"This is a one-time occurrence," Pohl told the defendant after some some back-and-forth.

"We are all human beings," Mohammed said in his brief monologue. "Your blood is not made out of gold and ours is made out of water."

He said that while Americans were sad that 3,000 people were killed on Sept. 11, the U.S. government has "killed millions of people."

He urged the judge not to be persuaded by the government's "crocodile tears," and he complained that the U.S. president can "legislate" assassinations in the name of protecting Americans.

Battle over secrecy 
Earlier Wednesday, the court resumed hearing arguments on the admissibility of testimony that includes information about the period of detention and harsh interrogation techniques employed at secret CIA prisons, before the men's transfer to Guantanamo Bay in 2006.

Even the judge grew frustrated with Khalid Sheikh Mohammed during a hearing at Guantanamo Bay as he refused to answer his questions. NBC's Michael Isikoff reports.

The government has already acknowledged some details about the secret prisons, including the fact that Mohammed was subjected to a near-drowning technique called water-boarding 183 times, but prosecutors have said that restrictions are necessary to prevent the release of information that would reveal information about intelligence sources and methods.

ACLU attorney Hina Shamsi picked up where she left off Tuesday when court adjourned, arguing that the detention information should be part of the public record.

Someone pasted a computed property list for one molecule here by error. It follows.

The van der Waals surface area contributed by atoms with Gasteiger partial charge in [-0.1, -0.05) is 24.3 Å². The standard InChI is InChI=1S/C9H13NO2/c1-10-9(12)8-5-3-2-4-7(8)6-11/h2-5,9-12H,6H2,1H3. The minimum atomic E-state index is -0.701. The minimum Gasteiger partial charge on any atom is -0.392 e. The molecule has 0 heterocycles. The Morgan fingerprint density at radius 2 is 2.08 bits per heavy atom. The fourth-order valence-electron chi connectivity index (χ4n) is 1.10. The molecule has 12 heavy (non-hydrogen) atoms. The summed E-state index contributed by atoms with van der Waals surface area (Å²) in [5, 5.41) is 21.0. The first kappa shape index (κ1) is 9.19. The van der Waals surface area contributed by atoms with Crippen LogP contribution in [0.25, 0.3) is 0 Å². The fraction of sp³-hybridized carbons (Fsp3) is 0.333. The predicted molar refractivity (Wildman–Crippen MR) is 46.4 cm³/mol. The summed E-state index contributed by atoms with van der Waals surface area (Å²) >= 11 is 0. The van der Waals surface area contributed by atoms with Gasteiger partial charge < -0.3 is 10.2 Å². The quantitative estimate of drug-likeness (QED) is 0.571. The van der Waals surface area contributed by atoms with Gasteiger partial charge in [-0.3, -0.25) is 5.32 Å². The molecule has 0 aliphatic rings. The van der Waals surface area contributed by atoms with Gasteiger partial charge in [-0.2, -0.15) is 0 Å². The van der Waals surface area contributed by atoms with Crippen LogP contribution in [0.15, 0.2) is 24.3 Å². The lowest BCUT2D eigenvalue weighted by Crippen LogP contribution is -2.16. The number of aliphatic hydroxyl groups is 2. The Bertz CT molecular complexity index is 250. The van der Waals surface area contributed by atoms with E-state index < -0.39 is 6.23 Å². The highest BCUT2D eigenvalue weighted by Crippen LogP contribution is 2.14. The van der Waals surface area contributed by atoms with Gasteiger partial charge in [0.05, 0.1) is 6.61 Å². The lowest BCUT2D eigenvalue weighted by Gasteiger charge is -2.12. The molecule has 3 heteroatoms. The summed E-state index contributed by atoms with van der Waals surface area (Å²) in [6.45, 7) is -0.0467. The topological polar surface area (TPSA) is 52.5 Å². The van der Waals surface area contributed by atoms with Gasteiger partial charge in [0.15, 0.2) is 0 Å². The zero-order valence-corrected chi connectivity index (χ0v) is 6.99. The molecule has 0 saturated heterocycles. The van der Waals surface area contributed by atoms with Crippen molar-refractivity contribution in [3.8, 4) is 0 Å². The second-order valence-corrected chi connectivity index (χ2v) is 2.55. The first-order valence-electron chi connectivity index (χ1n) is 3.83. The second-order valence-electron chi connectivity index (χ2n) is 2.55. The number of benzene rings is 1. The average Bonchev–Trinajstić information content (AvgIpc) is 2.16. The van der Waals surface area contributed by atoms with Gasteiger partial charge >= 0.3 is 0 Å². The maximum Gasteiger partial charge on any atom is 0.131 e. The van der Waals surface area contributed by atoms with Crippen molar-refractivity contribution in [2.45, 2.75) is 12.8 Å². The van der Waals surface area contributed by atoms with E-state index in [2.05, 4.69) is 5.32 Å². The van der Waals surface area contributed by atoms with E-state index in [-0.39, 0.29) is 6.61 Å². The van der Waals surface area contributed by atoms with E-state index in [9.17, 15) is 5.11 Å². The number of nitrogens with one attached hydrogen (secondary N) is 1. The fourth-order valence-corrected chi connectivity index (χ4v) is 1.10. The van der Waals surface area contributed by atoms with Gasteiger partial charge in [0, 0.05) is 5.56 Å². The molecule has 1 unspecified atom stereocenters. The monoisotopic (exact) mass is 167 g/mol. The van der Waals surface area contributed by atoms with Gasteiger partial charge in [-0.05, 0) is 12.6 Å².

Shamsi said the restrictions were overly broad and intended not to protect national security so much as to prevent the public from learning more details about the harsh confinement of the defendants in the CIA's prisons overseas.

Stay informed with the latest headlines; sign up for our newsletter

"We are aware, your honor, of no other protective order that is as radical as what the government is asking you to judicially bless here," Shamsi said.

But government prosecutor Joanna Baltes said the ACLU and other critics of the proposed rules are exaggerating the restrictions. She said the restrictions, known as protective orders, are similar to those in major terrorism cases in civilian courts.

"I think it is a very inflammatory allegation for the ACLU to come in and claim they have never seen anything like this," Baltes said.

The painstaking pre-trial hearings are intended to deal with 25 motions, many of them dealing with security rules and defendants’ rights.

On Monday, the court agreed that the defendants could not be forced to attend the pre-trial hearings.

At Wednesday’s hearings, Mohammed, who was born in Kuwait, and Ali Abdul Aziz Ali, a Pakistani, were the only two of the five who attended. Mustafa Al Hawsawi, a Saudi; and Walid Bin Attash and Ramzi Binalshibh, both from Yemen, sat this one out.

Hearings were slated to continue on Thursday morning.

The Associated Press and NBC News' Courtney Kube and Kari Huus contributed to this report.

More world stories from NBC News:

Follow World News from NBCNews.com on Twitter and Facebook

Follow Kari Huus on Facebook